Social media profiles browsed by nearly 40 percent of hiring managers


During the process of hiring a new employee, do you ever look at social media profiles as part of background research? If you answered affirmatively, you are not alone.

Nearly two in five companies (37 percent) use social networking sites to research job candidates, according to a new survey from human capital firm CareerBuilder. Of the employers who do not research candidates on social media, 15 percent said their company prohibits the practice. Eleven percent of respondents said they do not currently use social media to screen, but plan to start.

The nationwide survey, which was conducted by Harris Interactive from February 9 to March 2, 2012, included more than 2,000 hiring managers and human resource professionals across industries and company sizes.

According to the research, hiring managers are using social media to evaluate candidates' character and personality outside the confines of the traditional interview process. When asked why they use social networks to conduct background research, hiring managers stated the following:

  • To see if the candidate presents himself/herself professionally – 65 percent
  • To see if the candidate is a good fit for the company culture – 51 percent
  • To learn more about the candidate's qualifications – 45 percent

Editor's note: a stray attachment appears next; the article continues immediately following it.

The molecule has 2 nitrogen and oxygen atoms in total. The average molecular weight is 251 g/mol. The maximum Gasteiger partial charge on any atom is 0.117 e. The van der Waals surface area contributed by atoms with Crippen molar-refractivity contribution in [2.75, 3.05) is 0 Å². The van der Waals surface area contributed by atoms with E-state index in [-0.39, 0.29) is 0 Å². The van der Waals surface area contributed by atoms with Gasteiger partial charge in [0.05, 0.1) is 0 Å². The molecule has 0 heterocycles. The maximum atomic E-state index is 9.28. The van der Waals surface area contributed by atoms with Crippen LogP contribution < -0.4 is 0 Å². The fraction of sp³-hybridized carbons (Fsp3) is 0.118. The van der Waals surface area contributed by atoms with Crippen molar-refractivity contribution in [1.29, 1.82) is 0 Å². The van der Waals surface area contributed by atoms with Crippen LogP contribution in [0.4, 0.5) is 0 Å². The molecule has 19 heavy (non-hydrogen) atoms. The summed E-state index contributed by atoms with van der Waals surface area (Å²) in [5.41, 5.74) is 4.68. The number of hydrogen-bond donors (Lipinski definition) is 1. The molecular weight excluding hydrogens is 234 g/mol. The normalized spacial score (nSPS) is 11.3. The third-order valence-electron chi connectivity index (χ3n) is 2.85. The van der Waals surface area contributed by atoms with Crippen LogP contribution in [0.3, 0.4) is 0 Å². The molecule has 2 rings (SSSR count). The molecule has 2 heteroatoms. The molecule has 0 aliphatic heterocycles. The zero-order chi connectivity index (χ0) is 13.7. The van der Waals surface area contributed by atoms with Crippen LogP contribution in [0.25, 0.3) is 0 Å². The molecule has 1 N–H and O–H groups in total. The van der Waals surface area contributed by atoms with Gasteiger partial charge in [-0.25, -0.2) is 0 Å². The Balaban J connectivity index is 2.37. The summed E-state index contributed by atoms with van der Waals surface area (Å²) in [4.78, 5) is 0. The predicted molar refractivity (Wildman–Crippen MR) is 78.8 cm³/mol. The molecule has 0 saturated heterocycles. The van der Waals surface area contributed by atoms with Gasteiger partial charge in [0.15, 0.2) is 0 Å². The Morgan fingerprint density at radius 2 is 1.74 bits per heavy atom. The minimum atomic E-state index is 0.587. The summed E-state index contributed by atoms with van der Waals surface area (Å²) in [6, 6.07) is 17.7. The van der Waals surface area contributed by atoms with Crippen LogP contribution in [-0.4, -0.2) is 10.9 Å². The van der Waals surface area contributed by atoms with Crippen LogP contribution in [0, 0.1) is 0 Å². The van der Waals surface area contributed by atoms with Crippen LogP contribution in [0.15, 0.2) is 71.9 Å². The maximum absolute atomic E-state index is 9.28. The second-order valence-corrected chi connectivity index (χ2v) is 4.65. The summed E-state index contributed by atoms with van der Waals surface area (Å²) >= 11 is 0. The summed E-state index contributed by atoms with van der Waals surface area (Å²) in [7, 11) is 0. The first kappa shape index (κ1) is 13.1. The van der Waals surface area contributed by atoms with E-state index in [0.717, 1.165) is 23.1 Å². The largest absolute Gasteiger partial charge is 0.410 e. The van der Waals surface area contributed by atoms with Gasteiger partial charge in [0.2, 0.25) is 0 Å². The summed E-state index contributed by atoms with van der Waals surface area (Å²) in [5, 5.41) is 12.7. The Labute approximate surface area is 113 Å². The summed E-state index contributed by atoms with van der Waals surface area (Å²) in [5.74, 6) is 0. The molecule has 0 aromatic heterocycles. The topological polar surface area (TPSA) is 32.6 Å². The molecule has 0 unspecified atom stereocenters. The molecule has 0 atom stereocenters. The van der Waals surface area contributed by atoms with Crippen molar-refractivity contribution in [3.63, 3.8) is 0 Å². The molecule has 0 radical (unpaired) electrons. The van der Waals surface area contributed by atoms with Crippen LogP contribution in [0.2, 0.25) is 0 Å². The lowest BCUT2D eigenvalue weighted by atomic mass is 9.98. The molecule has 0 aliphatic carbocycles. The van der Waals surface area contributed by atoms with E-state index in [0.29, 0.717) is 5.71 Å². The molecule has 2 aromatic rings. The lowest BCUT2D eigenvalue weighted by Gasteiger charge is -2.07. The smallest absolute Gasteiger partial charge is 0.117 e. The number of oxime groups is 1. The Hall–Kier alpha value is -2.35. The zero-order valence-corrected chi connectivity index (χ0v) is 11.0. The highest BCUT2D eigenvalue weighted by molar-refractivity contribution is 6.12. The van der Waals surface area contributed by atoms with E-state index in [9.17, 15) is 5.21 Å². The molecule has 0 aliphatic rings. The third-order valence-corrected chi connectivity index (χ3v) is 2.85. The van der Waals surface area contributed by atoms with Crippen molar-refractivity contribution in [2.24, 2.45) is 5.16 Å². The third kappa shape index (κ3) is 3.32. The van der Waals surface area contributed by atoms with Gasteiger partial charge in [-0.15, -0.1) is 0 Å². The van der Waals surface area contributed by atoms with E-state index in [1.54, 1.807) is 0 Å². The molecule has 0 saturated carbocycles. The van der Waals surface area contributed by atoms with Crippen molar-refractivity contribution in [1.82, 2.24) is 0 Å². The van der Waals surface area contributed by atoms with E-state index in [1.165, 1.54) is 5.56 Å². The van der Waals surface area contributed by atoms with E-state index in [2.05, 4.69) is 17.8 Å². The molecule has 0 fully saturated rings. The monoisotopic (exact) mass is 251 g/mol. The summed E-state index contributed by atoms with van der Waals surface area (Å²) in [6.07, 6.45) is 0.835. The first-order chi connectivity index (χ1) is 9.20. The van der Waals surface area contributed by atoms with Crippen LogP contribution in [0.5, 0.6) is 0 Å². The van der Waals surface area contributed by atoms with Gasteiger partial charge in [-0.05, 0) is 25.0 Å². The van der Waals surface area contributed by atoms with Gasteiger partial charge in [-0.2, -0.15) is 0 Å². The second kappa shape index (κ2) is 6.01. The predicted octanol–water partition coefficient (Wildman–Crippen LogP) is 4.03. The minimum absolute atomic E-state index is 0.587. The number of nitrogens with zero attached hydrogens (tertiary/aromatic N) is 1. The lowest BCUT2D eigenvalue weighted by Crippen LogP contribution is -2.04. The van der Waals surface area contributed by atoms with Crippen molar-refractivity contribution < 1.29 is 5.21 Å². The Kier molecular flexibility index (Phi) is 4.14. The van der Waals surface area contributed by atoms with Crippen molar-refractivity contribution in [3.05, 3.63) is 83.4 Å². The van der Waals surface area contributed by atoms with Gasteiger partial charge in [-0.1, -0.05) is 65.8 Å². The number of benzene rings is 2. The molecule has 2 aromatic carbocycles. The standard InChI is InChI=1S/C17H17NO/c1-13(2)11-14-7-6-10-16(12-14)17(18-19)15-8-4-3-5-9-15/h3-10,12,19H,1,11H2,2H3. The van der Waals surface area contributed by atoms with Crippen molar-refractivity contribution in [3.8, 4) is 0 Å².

• To see if the candidate is well-rounded – 35 percent
  • To look for reasons not to hire the candidate – 12 percent

"Because social media is a dominant form of communication today, you can certainly learn a lot about a person by viewing their public, online personas," said Rosemary Haefner, vice president of human resources at CareerBuilder. "However, hiring managers and human resources departments have to make a careful, determined decision as to whether information found online is relevant to the candidates' qualifications for the job."

A third (34 percent) of hiring managers who currently research candidates via social media said they have found information that has caused them not to hire a candidate. That content ranges from evidence of inappropriate behavior to information that contradicted their listed qualifications.

Employers are primarily using Facebook (65 percent) and LinkedIn (63 percent) to research candidates; 16 percent use Twitter, according to the research.
 

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